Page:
Bringing children into the world is a miraculous thing. They bring with them so much light and joy. When couples choose to bring new life into their homes, providing for these little ones and protecting them is generally of top priority.
Sadly, not all relationships work out, but the desire to do what is best for one's children always remains. Unfortunately, this is not always easy to do. After divorce or separation, you may find that financially providing for your children can be quite the challenge. If you are a non-custodial parent in the state of Colorado and have orders to pay child support but fail to do so, the custodial parent may use enforcement options to attempt to collect.
The good about child support enforcement:
The child support enforcement system ensures children are receiving the monetary support they need until they reach adulthood. Some enforcement remedies require court approval, while others can be taken care of at an administrative level. In either case, when a non-custodial parent is behind on payments, regardless of the reason, the custodial parent does have options available to secure the necessary funds to support his or her child.
The bad about child support enforcement:
Child support enforcement, though good for custodial parents and children who are not receiving their court ordered support, can be bad for non-custodial parents. Common enforcement remedies include:
- Wage garnishment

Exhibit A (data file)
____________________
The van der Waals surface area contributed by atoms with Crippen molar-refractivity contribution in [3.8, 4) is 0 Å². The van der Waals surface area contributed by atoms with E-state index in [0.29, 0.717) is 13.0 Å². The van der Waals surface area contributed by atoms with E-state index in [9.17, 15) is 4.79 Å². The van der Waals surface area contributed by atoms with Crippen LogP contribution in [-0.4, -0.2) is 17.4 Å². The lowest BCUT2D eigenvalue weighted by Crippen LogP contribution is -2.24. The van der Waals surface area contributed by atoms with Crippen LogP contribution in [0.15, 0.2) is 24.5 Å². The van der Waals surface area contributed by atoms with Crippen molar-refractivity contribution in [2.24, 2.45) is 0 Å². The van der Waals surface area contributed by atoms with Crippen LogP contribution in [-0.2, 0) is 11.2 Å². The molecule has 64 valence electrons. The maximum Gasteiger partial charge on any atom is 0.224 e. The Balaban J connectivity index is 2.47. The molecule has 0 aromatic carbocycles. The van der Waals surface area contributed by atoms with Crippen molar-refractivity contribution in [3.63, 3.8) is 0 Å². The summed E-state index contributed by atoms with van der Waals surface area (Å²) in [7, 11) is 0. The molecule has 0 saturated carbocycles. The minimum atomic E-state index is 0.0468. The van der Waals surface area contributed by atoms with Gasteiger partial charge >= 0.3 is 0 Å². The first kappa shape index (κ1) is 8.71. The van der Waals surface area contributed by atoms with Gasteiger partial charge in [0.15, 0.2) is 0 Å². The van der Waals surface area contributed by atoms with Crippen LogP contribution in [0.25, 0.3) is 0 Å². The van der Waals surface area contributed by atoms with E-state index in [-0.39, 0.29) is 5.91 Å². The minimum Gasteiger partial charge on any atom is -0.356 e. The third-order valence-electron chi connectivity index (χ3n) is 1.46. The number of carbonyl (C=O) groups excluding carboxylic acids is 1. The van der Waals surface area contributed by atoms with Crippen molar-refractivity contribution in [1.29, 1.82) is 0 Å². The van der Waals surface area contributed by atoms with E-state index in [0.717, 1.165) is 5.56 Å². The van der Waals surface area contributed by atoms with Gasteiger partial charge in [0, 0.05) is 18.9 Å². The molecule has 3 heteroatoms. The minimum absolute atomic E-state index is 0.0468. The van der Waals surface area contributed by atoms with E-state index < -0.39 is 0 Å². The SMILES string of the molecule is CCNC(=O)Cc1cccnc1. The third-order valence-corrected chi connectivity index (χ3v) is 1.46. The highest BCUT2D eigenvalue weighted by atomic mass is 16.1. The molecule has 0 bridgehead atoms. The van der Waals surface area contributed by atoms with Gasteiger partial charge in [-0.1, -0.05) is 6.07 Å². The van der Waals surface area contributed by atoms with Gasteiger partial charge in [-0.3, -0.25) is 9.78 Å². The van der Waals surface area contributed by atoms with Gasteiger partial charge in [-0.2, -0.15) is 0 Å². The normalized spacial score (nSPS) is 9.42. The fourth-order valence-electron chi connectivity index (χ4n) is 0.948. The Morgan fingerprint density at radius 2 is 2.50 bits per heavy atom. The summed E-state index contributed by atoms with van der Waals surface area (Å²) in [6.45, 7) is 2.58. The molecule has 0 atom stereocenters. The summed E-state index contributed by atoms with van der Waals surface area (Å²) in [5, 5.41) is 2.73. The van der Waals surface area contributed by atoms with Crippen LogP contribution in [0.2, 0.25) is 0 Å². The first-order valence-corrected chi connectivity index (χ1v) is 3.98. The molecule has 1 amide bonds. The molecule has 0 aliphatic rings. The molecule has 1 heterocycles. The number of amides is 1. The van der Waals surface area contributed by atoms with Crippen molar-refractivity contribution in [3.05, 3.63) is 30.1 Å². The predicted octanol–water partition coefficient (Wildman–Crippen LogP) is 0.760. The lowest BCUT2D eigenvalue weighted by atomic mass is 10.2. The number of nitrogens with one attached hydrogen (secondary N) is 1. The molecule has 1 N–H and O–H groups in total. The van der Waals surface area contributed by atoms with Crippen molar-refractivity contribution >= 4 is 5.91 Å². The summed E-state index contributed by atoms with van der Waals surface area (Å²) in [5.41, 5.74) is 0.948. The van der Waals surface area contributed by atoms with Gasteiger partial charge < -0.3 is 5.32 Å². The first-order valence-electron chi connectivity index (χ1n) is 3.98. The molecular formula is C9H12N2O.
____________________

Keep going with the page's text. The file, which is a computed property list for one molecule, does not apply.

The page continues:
- Suspension of personal and professional licenses
- Passport denial
- Credit reporting
- Interception of tax refunds
- Being held in contempt of court
If you face any of these enforcement options, both your personal and professional life are likely to suffer.
The ugly about child support enforcement:
The ugly about child support enforcement is the potential for criminal charges against the non-custodial parent. While this may seem to be an extreme measure, if you fail to make payments, even after the utilization of certain enforcement options against you in the attempt to collect, you could find yourself in serious legal hot water.
Those who fall so far behind on payments, if convicted in criminal court, could face jail time and significant fines for failure to pay. This, of course, does not make it easy to acquire the funds necessary to provide support.
Take action sooner rather than later
If you find yourself struggling to keep up with court ordered child support payments, you can do something about it before enforcement options are utilized against you. In the state of Colorado, parents ordered to provide financial support for their children do have the right to seek order adjustments. In doing so, it is possible to avoid the bad and ugly that can come with support enforcement.
Achieving the modification of a child support order is not the easiest thing to do. This does not mean it is impossible. An experienced family law attorney can assist you in fighting for a support order that fits within your current budget, making it easier to stay on top of your financial obligation.